Sara said...


I'm jealous but I took it easy too, I burned my tummy. Was in my own backyard so wore a bikini first time in decades and my tummy got burned :(

back to reality though...

msm are yes acting like children but that I am used to lol

I'm meeting with a freakin Liberal today! this is very odd but welcoming and I'll let you know how it goes!

Gabby in QC said...


A few minutes ago, a couple was being interviewed on CTV re: their evacuation experiences. Both were complaining about the conditions on the ground and on the ship. Imagine! Confusing information given to hundreds, if not thousands, of screaming people! Not having any food on board for them! How inconsiderate! And a trip that usually takes 9 hours took 16 hours instead! And to top it all, the Prime Minister did not even go to welcome them!

I'm running out of Kleenex already ...

OK, maybe I'm overdoing the callousness bit - not my natural condition. But it seems some of these returning Canadians are very ungrateful for what their government has been able to do under very difficult circumstances.

I recall a very similar passage on a ferry in Europe years ago - people seasick all over the place, and we were not escaping from a war zone.

P.S. Welcome back.

Joanne (True Blue) said...

Thanks, Sara, and sorry about the sunburn. I have one on my shoulders, so I feel your pain quite literally. Good luck with that Liberal! - Should be interesting.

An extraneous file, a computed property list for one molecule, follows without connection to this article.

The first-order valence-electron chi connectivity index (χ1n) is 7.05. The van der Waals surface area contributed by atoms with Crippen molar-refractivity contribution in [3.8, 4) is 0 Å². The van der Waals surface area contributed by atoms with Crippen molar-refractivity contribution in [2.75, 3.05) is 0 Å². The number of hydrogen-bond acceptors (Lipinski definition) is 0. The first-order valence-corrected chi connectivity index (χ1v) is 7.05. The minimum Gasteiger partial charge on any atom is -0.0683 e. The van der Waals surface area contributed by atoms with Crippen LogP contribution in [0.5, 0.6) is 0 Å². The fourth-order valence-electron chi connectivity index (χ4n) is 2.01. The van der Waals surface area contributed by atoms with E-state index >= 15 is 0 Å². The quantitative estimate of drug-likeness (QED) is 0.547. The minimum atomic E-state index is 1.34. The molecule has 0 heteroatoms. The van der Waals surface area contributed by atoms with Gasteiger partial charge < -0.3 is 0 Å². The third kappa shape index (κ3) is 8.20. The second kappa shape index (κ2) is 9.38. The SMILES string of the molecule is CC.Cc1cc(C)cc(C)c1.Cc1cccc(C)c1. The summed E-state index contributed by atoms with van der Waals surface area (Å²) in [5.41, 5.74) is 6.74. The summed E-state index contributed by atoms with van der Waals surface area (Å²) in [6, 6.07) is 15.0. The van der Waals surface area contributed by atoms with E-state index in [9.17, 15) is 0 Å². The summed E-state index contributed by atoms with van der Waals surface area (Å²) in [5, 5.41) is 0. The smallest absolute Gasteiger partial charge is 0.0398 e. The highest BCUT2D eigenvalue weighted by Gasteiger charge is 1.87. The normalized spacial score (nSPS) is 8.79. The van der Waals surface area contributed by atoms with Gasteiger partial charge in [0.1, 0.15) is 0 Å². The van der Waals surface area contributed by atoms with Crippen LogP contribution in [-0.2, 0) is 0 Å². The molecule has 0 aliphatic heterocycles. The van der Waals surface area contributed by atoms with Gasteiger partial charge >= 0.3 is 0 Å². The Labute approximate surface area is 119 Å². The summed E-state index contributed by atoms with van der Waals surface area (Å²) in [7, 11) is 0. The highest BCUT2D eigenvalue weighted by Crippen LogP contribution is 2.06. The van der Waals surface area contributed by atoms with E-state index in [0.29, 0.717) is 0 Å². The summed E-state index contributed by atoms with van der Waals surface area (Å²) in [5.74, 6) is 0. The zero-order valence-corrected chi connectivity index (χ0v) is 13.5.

Gabby, thank you too! I made a comment on another blog that throwing up and being thirsty beats dying in a missile blast... The culture of entitlement knows no geographic boundaries.

Gabby in QC said...

I guess this whole situation has really gotten to me. As I've said in previous posts, I too was an immigrant (now Canadian - one citizenship, and I had the option to keep my original one).

Let me comment on what Gloria Galloway has written, though:

«When people are fair and open with reporters ... and do their best to help us, we are more inclined to overlook occasional minor pratfalls. If there is no good relationship established, then we are less likely to do so."

In other words, you scratch my back, I'll scratch yours. If you treat me nicely, Political Person, and thus make my job easier, I'll give you some slack, but if you don't, watch out! Oh, and truth and pursuit thereof be damned.

Sara said...


did you ever hit the nail on the head with that one, sheesh

I'm so tired of 2nd class food, my bed was lumpy, clean my sheets bring me drinks dammit,,,


welcome back

Joanne (True Blue) said...

Sheesh, Sara! You just broke one of my rules, but I'll let it go this time, because sometimes there just isn't any other way to say it. Right on, both of you!